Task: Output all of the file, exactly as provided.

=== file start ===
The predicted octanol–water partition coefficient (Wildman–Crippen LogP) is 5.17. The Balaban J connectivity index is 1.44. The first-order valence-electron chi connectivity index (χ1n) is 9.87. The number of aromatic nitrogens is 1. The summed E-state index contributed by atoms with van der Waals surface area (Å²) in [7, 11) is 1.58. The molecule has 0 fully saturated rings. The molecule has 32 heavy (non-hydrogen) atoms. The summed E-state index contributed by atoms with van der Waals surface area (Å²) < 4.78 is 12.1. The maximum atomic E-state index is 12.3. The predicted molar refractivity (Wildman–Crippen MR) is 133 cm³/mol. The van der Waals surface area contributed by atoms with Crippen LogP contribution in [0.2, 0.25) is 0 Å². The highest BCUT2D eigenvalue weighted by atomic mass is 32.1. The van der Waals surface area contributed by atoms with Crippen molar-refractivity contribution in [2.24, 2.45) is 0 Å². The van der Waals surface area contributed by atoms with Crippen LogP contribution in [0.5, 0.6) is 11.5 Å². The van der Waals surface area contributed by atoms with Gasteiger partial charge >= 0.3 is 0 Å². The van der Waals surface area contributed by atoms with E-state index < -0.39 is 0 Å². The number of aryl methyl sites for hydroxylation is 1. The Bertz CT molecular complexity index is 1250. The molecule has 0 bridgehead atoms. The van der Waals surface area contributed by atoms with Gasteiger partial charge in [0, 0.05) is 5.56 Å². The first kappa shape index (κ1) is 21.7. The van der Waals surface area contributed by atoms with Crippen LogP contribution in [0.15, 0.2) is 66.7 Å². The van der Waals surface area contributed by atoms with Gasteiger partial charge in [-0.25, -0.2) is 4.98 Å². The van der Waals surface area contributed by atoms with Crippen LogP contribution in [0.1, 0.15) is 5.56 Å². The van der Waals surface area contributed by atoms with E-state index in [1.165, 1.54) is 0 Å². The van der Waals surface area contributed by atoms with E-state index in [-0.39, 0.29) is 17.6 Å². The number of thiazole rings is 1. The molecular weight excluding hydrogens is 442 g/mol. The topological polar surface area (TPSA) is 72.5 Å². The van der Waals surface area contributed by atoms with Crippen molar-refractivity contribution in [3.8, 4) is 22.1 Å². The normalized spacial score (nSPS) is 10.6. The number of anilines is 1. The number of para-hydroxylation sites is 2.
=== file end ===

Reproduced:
The predicted octanol–water partition coefficient (Wildman–Crippen LogP) is 5.17. The Balaban J connectivity index is 1.44. The first-order valence-electron chi connectivity index (χ1n) is 9.87. The number of aromatic nitrogens is 1. The summed E-state index contributed by atoms with van der Waals surface area (Å²) in [7, 11) is 1.58. The molecule has 0 fully saturated rings. The molecule has 32 heavy (non-hydrogen) atoms. The summed E-state index contributed by atoms with van der Waals surface area (Å²) < 4.78 is 12.1. The maximum atomic E-state index is 12.3. The predicted molar refractivity (Wildman–Crippen MR) is 133 cm³/mol. The van der Waals surface area contributed by atoms with Crippen LogP contribution in [0.2, 0.25) is 0 Å². The highest BCUT2D eigenvalue weighted by atomic mass is 32.1. The van der Waals surface area contributed by atoms with Crippen molar-refractivity contribution in [2.24, 2.45) is 0 Å². The van der Waals surface area contributed by atoms with Crippen LogP contribution in [0.5, 0.6) is 11.5 Å². The van der Waals surface area contributed by atoms with Gasteiger partial charge >= 0.3 is 0 Å². The van der Waals surface area contributed by atoms with E-state index < -0.39 is 0 Å². The number of aryl methyl sites for hydroxylation is 1. The Bertz CT molecular complexity index is 1250. The molecule has 0 bridgehead atoms. The van der Waals surface area contributed by atoms with Gasteiger partial charge in [0, 0.05) is 5.56 Å². The first kappa shape index (κ1) is 21.7. The van der Waals surface area contributed by atoms with Crippen LogP contribution in [0.15, 0.2) is 66.7 Å². The van der Waals surface area contributed by atoms with Gasteiger partial charge in [-0.25, -0.2) is 4.98 Å². The van der Waals surface area contributed by atoms with Crippen LogP contribution in [0.1, 0.15) is 5.56 Å². The van der Waals surface area contributed by atoms with E-state index in [1.165, 1.54) is 0 Å². The van der Waals surface area contributed by atoms with E-state index in [-0.39, 0.29) is 17.6 Å². The number of thiazole rings is 1. The molecular weight excluding hydrogens is 442 g/mol. The topological polar surface area (TPSA) is 72.5 Å². The van der Waals surface area contributed by atoms with Crippen molar-refractivity contribution in [3.8, 4) is 22.1 Å². The normalized spacial score (nSPS) is 10.6. The number of anilines is 1. The number of para-hydroxylation sites is 2.